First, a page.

News flash from Cannes: It’s Nicole Kidman’s zombie apocalypse. Alright, it’s not quite that bad, but apparently her turn as Grace Kelly in “Grace Of Monaco” suggests the Aussie actress thought she was playing the part post-mortem. Though she admits to nothing (just a little botox), from all reports, her face is stitched in a puffy perma-grin in an attempt to play the much younger Kelly. And, according to early reviews, the 46 year-old Nicole has all the charm and animation of her Madame Tussaud likeness. Are the monkey glands not working?
Scott Foundas of Variety had this to say: "Handsomely produced but as dramatically inert as star Nicole Kidman's frigid cheek muscles, (director Olivier) Dahan’s strained bid to recapture the critical and commercial success of his smash Edith Piaf biopic 'La Vie En Rose' is the sort of misbegotten venture no amount of clever re-editing could hope to improve.” And we thought the festival couldn’t get any worse than Naomi Watts’ disastrous turn as Princess Di. Dare we suggest a slippery slope into "Lohan as Elizabeth Taylor" territory?
For Kidman’s part, she has admitted that it is “awkward” that the royals of Monaco denounced the film as a “farce” and canceled their traditional trip to the festival – one that has some significance, as it was where Grace Kelly originally met Prince Rainier III in 1955. But what do they know? They’re just her family.
In response - the producers have taken to their beds, made sure the closet was shut tight, nightlight on, and pulled the sheets over their heads. The Weinstein brothers are even threatening not to release the current European edit.
Full disclosure: I have not seen the film (my Cannes invite was here somewhere… it was a blue envelope, I think), and I’m uncomfortable in the Monday morning quarterback position (as I stretch out on the barcalounger). What I can honestly say is, reviews aside, I would never have opened my checkbook for this picture (unlike the Weinstein brothers).
I suspect the main issue is that, no question, Nicole Kidman is far too old to play Grace…it’s akin to James Stewart, pushing fifty, dying his hair blonde to play a twenty-five year old Charles Lindbergh in 1957’s “The Spirit of St. Louis”. No matter how the good the script, no matter that Billy Wilder is shooting it, the public is not fooled, nor should they be thought of as foolish. We all love Jimmy, but how can you believe a fifty-year old Stewart as a young Lucky Lindy?
Talented as she is, Nicole is a 46 year-old woman playing a lady in her early thirties. It’s more than a facelift, Chinese lanterns, and Vaseline on the lens can possibly put right. Plus, most in the audience know about the gaping age gap going in. Her self-conscious skin treatments have only exacerbated the problem.
Then there’s the matter of Grace’s particular kind of beauty; though she was often pigeonholed as “the icy blonde”, her looks had a particular softness, a delicacy. Nicole today is still striking, but more severe than Grace ever was - not to mention being nearly half a foot taller than the real Princess. (She towers over her co-star, Tim Roth, even when he’s on tip-toes).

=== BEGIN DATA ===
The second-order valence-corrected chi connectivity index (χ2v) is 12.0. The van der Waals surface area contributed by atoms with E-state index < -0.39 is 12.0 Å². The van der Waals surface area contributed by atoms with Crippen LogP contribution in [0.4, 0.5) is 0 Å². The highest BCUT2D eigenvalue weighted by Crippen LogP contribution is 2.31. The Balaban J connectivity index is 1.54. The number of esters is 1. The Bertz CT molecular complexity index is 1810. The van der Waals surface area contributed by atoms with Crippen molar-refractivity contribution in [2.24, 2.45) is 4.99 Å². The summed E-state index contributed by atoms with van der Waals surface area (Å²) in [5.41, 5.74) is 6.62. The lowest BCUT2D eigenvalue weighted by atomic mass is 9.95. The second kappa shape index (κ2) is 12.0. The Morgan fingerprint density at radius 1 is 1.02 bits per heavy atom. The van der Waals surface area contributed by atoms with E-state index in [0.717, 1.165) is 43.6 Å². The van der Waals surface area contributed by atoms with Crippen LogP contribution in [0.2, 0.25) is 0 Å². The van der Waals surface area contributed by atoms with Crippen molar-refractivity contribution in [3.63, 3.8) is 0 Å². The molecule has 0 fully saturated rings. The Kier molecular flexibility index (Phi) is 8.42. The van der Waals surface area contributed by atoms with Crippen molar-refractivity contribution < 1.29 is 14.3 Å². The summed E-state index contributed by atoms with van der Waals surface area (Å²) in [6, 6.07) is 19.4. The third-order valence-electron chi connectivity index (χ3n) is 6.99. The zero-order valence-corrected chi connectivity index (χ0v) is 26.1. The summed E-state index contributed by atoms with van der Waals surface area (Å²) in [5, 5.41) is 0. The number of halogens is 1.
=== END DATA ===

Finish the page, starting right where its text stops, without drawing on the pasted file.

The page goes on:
Grace was also every inch the aristocrat, raised near Philadelphia’s “Main Line”, mixing with the Villanova upper crust, something that gave her marriage to a prince credibility. Did Nicole, who grew up far and away in Sydney, really believe she could capture that quality just by acting aloof?
But let’s not lay these awful notices entirely at Kidman’s feet. The reviews point out other flaws with the film, specifically the script, and let’s face it, wooden acting is often a direct result of poor directing and editing choices - any one of which can sink even a well-cast production.
And in truth, few actors have succeeded in portraying iconic actors of yesteryear. Example: just try to sit through the laughable “Gable and Lombard” (1976), where James Brolin gamely attempts to fill the very large shoes of the then “King Of Hollywood”, Clark Gable. It was excruciating.
I, for one, was always perplexed that Cate Blanchett won an Oscar for her over-the-top Katharine Hepburn impersonation in Scorsese’s middling “The Aviator”. I thought she was the worst part of this misfire. Her scenes made me cringe. But I seem to be very much in the minority on that one.
That being said, there’s no reason inhabiting Hollywood icons can’t or shouldn’t be attempted. For instance, in “My Week in Marilyn” (2011), I felt Michelle Williams captured the sadness and vulnerability of Marilyn, without succumbing to caricature. Kenneth Branagh also clicked as Olivier in that film.
Unfortunately, as biopics go, Kidman’s “Grace” seems to have more in common with John Wayne’s turn as Genghis Kahn in “The Conqueror” - though hopefully with less radioactive fallout.
Anyway, I will certainly watch “Grace Of Monaco” with an open mind – probably when it comes out on cable (if it comes out). But I have a sneaking suspicion I won’t be printing a retraction of this piece.
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